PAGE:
The new year is only a few days old, and some of the promised changes to the housing landscape are already in place. The Federal Reserve will begin to implement its stimulus “taper down” and the tighter lending rules ushered in by the Consumer Finance Protection Bureau are now in place. So what does all of that mean for housing in the coming year?
According to recent stats, US home prices continue to appreciate in most areas across the country. But according to investor David Campbell, the apparent health of the housing market may be an illusion, propped up by the Fed’s massive stimulus program, which was intended to boost economic growth in housing and other sectors of the economy by lowering interest rates.
The stimulus is going to start winding down, the Fed says, so interest rates will likely begin to rise, and that means higher rates for mortgages, as well as other kinds of consumer loans. But because the stimulus was aimed largely at rescuing the housing market, some financial experts expect a slowdown in home purchases because of that and more stringent loan standards.
Another issue affecting the housing market in the coming year is the lurking shadow of unsold foreclosures that are still held by banks and other financial institutions. As these institutions try to get rid of those so-called “vampire” and “zombie” properties, the foreclosure pipeline, which had slowed to a trickle in many areas, could open up again, flooding markets around the country with low-priced homes for sale.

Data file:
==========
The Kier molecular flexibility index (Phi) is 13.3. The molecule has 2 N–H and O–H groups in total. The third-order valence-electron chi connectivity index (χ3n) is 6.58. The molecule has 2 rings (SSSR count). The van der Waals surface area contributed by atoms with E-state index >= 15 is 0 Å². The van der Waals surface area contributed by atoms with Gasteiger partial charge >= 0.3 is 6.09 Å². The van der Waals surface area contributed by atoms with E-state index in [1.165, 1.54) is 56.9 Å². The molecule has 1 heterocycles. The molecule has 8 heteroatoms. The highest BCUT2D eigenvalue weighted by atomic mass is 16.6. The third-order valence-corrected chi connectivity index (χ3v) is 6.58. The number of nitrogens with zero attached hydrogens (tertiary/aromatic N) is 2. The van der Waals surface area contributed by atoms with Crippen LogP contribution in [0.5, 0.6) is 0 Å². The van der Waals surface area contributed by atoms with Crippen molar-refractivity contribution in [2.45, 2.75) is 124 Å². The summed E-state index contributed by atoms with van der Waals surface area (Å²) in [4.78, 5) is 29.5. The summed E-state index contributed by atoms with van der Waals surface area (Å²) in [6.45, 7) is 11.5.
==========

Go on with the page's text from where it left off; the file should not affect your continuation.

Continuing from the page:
And who will buy those homes? Mortgage standards are tighter thanks to the Qualified Mortgage Rule which took effect on January 10, 2014. Although banks can sell any loans they want, including the disastrous short term adjusted rate ones that created chaos in 2008, they could face prosecution if those loans go bad. That means more caution on the part of lenders, which may mean more would-be homeowners are shut out of the process.
One key factor in successful home buying is a healthy employment picture, and although newly released figures show a modest growth in jobs and an equally modest decline in unemployment in some areas, economists point out that those numbers might be illusory too, since hey don’t reflect the numbers of people who simply aren’t looking for work at all. That may mean that the market for rental housing will continue to expand.
The economic picture is a patchwork heading into the new year. But for investors taking Jason Hartman’s advice on building wealth from income property, the housing glass still looks half full, not half empty. (Top image:Flickr/cooperweb)
Campbell, David. “2014 Economic Predictions for Real Estate Investors.” Hassle-Free Cashflow Investing. HassleFreeCashFlowInvesting.com. Jan 1, 2014
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The Jason Hartman Team